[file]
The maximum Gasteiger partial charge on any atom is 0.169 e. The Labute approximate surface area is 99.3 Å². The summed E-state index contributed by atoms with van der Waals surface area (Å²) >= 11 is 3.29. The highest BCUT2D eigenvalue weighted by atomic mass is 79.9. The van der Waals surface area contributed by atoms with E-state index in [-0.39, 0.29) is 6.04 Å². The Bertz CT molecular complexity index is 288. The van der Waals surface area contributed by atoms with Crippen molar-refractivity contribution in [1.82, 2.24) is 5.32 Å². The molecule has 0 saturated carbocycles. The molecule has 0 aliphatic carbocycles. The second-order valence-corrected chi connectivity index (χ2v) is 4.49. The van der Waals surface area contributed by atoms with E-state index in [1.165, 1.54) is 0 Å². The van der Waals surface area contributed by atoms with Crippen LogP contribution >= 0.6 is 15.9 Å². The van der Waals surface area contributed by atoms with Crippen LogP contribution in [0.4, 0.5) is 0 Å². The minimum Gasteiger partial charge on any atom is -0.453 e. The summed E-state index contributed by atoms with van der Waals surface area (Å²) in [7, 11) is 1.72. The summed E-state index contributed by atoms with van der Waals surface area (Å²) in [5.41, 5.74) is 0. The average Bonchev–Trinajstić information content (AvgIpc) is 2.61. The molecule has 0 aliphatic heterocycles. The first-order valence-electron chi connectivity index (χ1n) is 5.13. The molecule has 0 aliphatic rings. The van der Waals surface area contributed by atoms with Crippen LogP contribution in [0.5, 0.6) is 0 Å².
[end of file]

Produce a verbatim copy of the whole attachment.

The maximum Gasteiger partial charge on any atom is 0.169 e. The Labute approximate surface area is 99.3 Å². The summed E-state index contributed by atoms with van der Waals surface area (Å²) >= 11 is 3.29. The highest BCUT2D eigenvalue weighted by atomic mass is 79.9. The van der Waals surface area contributed by atoms with E-state index in [-0.39, 0.29) is 6.04 Å². The Bertz CT molecular complexity index is 288. The van der Waals surface area contributed by atoms with Crippen molar-refractivity contribution in [1.82, 2.24) is 5.32 Å². The molecule has 0 saturated carbocycles. The molecule has 0 aliphatic carbocycles. The second-order valence-corrected chi connectivity index (χ2v) is 4.49. The van der Waals surface area contributed by atoms with E-state index in [1.165, 1.54) is 0 Å². The van der Waals surface area contributed by atoms with Crippen LogP contribution >= 0.6 is 15.9 Å². The van der Waals surface area contributed by atoms with Crippen LogP contribution in [0.4, 0.5) is 0 Å². The minimum Gasteiger partial charge on any atom is -0.453 e. The summed E-state index contributed by atoms with van der Waals surface area (Å²) in [7, 11) is 1.72. The summed E-state index contributed by atoms with van der Waals surface area (Å²) in [5.41, 5.74) is 0. The average Bonchev–Trinajstić information content (AvgIpc) is 2.61. The molecule has 0 aliphatic heterocycles. The first-order valence-electron chi connectivity index (χ1n) is 5.13. The molecule has 0 aliphatic rings. The van der Waals surface area contributed by atoms with Crippen LogP contribution in [0.5, 0.6) is 0 Å².